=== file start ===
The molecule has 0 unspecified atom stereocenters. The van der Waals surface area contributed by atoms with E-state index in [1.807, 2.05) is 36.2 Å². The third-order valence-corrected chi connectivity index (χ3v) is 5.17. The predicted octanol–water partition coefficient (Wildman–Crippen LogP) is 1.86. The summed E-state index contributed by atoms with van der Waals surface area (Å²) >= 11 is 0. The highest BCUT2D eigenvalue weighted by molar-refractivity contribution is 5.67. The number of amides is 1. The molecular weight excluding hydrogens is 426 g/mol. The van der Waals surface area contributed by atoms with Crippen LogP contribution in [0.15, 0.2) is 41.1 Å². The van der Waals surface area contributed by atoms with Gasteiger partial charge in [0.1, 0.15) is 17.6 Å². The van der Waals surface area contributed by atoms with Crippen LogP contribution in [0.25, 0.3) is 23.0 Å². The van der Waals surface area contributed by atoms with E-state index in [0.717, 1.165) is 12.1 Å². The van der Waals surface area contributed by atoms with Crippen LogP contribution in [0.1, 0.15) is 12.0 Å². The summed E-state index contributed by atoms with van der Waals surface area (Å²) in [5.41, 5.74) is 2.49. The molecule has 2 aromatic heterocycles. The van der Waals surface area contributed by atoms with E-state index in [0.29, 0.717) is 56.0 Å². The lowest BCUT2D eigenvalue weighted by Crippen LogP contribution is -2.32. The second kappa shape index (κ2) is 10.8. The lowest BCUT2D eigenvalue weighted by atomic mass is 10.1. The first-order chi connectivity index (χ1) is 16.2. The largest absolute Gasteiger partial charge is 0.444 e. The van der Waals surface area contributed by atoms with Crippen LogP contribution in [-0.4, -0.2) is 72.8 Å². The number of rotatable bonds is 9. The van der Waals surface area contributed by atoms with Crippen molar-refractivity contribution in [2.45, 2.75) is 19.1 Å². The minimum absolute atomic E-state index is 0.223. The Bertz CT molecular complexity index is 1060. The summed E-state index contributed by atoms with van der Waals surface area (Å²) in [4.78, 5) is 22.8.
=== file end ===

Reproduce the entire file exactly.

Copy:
The molecule has 0 unspecified atom stereocenters. The van der Waals surface area contributed by atoms with E-state index in [1.807, 2.05) is 36.2 Å². The third-order valence-corrected chi connectivity index (χ3v) is 5.17. The predicted octanol–water partition coefficient (Wildman–Crippen LogP) is 1.86. The summed E-state index contributed by atoms with van der Waals surface area (Å²) >= 11 is 0. The highest BCUT2D eigenvalue weighted by molar-refractivity contribution is 5.67. The number of amides is 1. The molecular weight excluding hydrogens is 426 g/mol. The van der Waals surface area contributed by atoms with Crippen LogP contribution in [0.15, 0.2) is 41.1 Å². The van der Waals surface area contributed by atoms with Gasteiger partial charge in [0.1, 0.15) is 17.6 Å². The van der Waals surface area contributed by atoms with Crippen LogP contribution in [0.25, 0.3) is 23.0 Å². The van der Waals surface area contributed by atoms with E-state index in [0.717, 1.165) is 12.1 Å². The van der Waals surface area contributed by atoms with Crippen LogP contribution in [0.1, 0.15) is 12.0 Å². The summed E-state index contributed by atoms with van der Waals surface area (Å²) in [5.41, 5.74) is 2.49. The molecule has 2 aromatic heterocycles. The van der Waals surface area contributed by atoms with E-state index in [0.29, 0.717) is 56.0 Å². The lowest BCUT2D eigenvalue weighted by Crippen LogP contribution is -2.32. The second kappa shape index (κ2) is 10.8. The lowest BCUT2D eigenvalue weighted by atomic mass is 10.1. The first-order chi connectivity index (χ1) is 16.2. The largest absolute Gasteiger partial charge is 0.444 e. The van der Waals surface area contributed by atoms with Crippen LogP contribution in [-0.4, -0.2) is 72.8 Å². The number of rotatable bonds is 9. The van der Waals surface area contributed by atoms with Crippen molar-refractivity contribution in [2.45, 2.75) is 19.1 Å². The minimum absolute atomic E-state index is 0.223. The Bertz CT molecular complexity index is 1060. The summed E-state index contributed by atoms with van der Waals surface area (Å²) in [4.78, 5) is 22.8.